Make your next car as green as possible Cars are going to be a part of transport in the future so we have to make sure they are as green as possible. When you buy a car, put fuel efficiency at the top of your list of things to consider. You could also think about buying a hybrid – these run on both petrol or diesel and electricity and so pump out less pollution. See www.energysavingtrust.org.uk/Travel/Buying-a-car Action with Friends of the Earth Join Friends of the Earth and support our national campaign to challenge transport growth, protect wildlife and habitats, and tackle climate change. For online actions and ways you can get involved visit www.foe.co.uk/campaigns/ Find out more and take action on transport at www.foe.co.uk Sign up to Campaign Express and receive three packs a year by post with easy-to-do actions that will put pressure on the right people at the right time. Phone 020 7490 1555 or visit www.foe.co.uk/campaign_express/ Join a Friends of the Earth group in your area and help persuade your local authorities to introduce local transport plans that put people and the environment first. Call 020 7490 1555.
Friends of the Earth’s transport campaign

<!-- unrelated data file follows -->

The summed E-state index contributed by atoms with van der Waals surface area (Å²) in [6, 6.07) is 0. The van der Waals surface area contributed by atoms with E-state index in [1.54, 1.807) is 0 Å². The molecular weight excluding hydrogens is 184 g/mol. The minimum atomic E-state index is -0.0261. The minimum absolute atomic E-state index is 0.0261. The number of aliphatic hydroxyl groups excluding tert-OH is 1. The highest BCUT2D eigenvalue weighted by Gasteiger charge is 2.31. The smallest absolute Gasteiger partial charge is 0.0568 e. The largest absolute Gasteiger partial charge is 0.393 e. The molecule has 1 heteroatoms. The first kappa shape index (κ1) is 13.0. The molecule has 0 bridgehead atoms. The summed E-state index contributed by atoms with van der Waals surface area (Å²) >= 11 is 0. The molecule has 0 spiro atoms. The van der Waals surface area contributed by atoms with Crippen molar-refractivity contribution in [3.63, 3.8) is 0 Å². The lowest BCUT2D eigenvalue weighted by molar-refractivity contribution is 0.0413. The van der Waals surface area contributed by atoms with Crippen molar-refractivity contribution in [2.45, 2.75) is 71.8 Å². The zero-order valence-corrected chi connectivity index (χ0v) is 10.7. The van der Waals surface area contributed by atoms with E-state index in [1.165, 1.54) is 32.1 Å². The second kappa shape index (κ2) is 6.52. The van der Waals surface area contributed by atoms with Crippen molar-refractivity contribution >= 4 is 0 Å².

Here’s how we are working towards a truly sustainable transport system
Friends of the Earth wants to see a transport system that works for people, for communities and for the environment. We want to see less traffic on our roads and the aviation industry paying fair taxes and contributing less to climate change. Roadbuilding doesn’t work Building roads and widening motorways will not answer our transport problems. They’ve been tried in the past, and failed. Roads are extremely expensive and the money could be better spent in other ways, such as on improving public transport or providing safe routes to schools. Real choices We want governments to invest more in giving people real alternatives to having to use their car so much – better public transport and safer streets for cycling and walking. This is a much better way of spending our money than on building roads. Greener cars We want people to buy and use cars that pollute less. This involves getting manufacturers to build fuel-efficient vehicles, giving car buyers more information and tax incentives, and encouraging the use of biofuels. Fair tax for aviation Airlines should cover the real cost of the damage they cause to the environment by paying fair taxes. We shouldn’t expand airports if it will mean a greater contribution to climate change.